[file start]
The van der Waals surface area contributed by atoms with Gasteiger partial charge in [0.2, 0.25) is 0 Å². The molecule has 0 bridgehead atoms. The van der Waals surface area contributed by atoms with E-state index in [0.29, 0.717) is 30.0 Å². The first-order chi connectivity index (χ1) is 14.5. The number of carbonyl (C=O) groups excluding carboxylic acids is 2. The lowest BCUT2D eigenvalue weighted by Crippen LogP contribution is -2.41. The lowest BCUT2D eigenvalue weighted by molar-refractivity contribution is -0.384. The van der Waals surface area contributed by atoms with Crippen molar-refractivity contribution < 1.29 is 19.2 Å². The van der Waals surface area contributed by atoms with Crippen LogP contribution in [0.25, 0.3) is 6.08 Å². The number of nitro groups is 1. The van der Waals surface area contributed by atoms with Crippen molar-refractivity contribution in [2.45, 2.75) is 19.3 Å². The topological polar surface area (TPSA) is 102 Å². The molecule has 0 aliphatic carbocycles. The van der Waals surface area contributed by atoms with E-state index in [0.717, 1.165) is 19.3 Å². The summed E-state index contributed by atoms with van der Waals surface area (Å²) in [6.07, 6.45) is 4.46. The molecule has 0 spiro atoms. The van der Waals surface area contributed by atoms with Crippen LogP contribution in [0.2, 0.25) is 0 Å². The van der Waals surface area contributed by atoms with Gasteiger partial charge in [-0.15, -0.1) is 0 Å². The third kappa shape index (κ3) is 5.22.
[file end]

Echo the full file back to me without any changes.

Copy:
The van der Waals surface area contributed by atoms with Gasteiger partial charge in [0.2, 0.25) is 0 Å². The molecule has 0 bridgehead atoms. The van der Waals surface area contributed by atoms with E-state index in [0.29, 0.717) is 30.0 Å². The first-order chi connectivity index (χ1) is 14.5. The number of carbonyl (C=O) groups excluding carboxylic acids is 2. The lowest BCUT2D eigenvalue weighted by Crippen LogP contribution is -2.41. The lowest BCUT2D eigenvalue weighted by molar-refractivity contribution is -0.384. The van der Waals surface area contributed by atoms with Crippen molar-refractivity contribution < 1.29 is 19.2 Å². The van der Waals surface area contributed by atoms with Crippen LogP contribution in [0.25, 0.3) is 6.08 Å². The number of nitro groups is 1. The van der Waals surface area contributed by atoms with Crippen molar-refractivity contribution in [2.45, 2.75) is 19.3 Å². The topological polar surface area (TPSA) is 102 Å². The molecule has 0 aliphatic carbocycles. The van der Waals surface area contributed by atoms with E-state index in [0.717, 1.165) is 19.3 Å². The summed E-state index contributed by atoms with van der Waals surface area (Å²) in [6.07, 6.45) is 4.46. The molecule has 0 spiro atoms. The van der Waals surface area contributed by atoms with Crippen LogP contribution in [0.2, 0.25) is 0 Å². The van der Waals surface area contributed by atoms with Gasteiger partial charge in [-0.15, -0.1) is 0 Å². The third kappa shape index (κ3) is 5.22.